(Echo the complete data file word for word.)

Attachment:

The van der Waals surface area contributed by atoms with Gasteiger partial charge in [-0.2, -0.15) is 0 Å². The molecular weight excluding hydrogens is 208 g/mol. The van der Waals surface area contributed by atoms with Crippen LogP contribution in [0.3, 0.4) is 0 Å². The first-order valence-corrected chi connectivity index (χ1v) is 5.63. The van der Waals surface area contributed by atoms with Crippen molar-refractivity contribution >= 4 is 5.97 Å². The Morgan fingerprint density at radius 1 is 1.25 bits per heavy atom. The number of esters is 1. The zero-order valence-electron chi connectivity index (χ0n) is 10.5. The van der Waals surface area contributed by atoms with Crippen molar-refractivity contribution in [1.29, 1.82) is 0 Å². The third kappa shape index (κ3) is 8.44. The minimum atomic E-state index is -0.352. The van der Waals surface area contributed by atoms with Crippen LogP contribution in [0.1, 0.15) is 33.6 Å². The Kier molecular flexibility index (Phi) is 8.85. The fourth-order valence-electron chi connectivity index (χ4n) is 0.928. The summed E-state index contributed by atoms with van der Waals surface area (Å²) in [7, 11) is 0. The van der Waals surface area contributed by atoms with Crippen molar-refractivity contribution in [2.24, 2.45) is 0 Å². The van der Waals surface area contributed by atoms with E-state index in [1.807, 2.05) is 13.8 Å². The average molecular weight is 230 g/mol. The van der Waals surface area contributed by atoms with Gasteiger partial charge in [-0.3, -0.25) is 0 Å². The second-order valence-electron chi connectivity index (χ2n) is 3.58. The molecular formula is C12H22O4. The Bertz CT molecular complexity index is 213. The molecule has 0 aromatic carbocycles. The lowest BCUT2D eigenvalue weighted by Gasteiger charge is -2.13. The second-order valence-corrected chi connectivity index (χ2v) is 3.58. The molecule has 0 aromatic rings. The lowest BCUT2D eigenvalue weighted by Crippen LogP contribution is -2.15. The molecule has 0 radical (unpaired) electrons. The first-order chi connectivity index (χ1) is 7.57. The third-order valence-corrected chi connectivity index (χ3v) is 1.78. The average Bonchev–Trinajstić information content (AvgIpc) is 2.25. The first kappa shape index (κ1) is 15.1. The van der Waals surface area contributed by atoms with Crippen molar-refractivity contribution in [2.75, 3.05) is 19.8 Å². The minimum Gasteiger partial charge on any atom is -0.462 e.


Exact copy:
The van der Waals surface area contributed by atoms with Gasteiger partial charge in [-0.2, -0.15) is 0 Å². The molecular weight excluding hydrogens is 208 g/mol. The van der Waals surface area contributed by atoms with Crippen LogP contribution in [0.3, 0.4) is 0 Å². The first-order valence-corrected chi connectivity index (χ1v) is 5.63. The van der Waals surface area contributed by atoms with Crippen molar-refractivity contribution >= 4 is 5.97 Å². The Morgan fingerprint density at radius 1 is 1.25 bits per heavy atom. The number of esters is 1. The zero-order valence-electron chi connectivity index (χ0n) is 10.5. The van der Waals surface area contributed by atoms with Crippen molar-refractivity contribution in [1.29, 1.82) is 0 Å². The third kappa shape index (κ3) is 8.44. The minimum atomic E-state index is -0.352. The van der Waals surface area contributed by atoms with Crippen LogP contribution in [0.1, 0.15) is 33.6 Å². The Kier molecular flexibility index (Phi) is 8.85. The fourth-order valence-electron chi connectivity index (χ4n) is 0.928. The summed E-state index contributed by atoms with van der Waals surface area (Å²) in [7, 11) is 0. The van der Waals surface area contributed by atoms with Crippen molar-refractivity contribution in [2.24, 2.45) is 0 Å². The van der Waals surface area contributed by atoms with E-state index in [1.807, 2.05) is 13.8 Å². The average molecular weight is 230 g/mol. The van der Waals surface area contributed by atoms with Gasteiger partial charge in [-0.3, -0.25) is 0 Å². The second-order valence-electron chi connectivity index (χ2n) is 3.58. The molecular formula is C12H22O4. The Bertz CT molecular complexity index is 213. The molecule has 0 aromatic carbocycles. The lowest BCUT2D eigenvalue weighted by Gasteiger charge is -2.13. The second-order valence-corrected chi connectivity index (χ2v) is 3.58. The molecule has 0 aromatic rings. The lowest BCUT2D eigenvalue weighted by Crippen LogP contribution is -2.15. The molecule has 0 radical (unpaired) electrons. The first-order chi connectivity index (χ1) is 7.57. The third-order valence-corrected chi connectivity index (χ3v) is 1.78. The average Bonchev–Trinajstić information content (AvgIpc) is 2.25. The first kappa shape index (κ1) is 15.1. The van der Waals surface area contributed by atoms with Crippen molar-refractivity contribution in [2.75, 3.05) is 19.8 Å². The minimum Gasteiger partial charge on any atom is -0.462 e.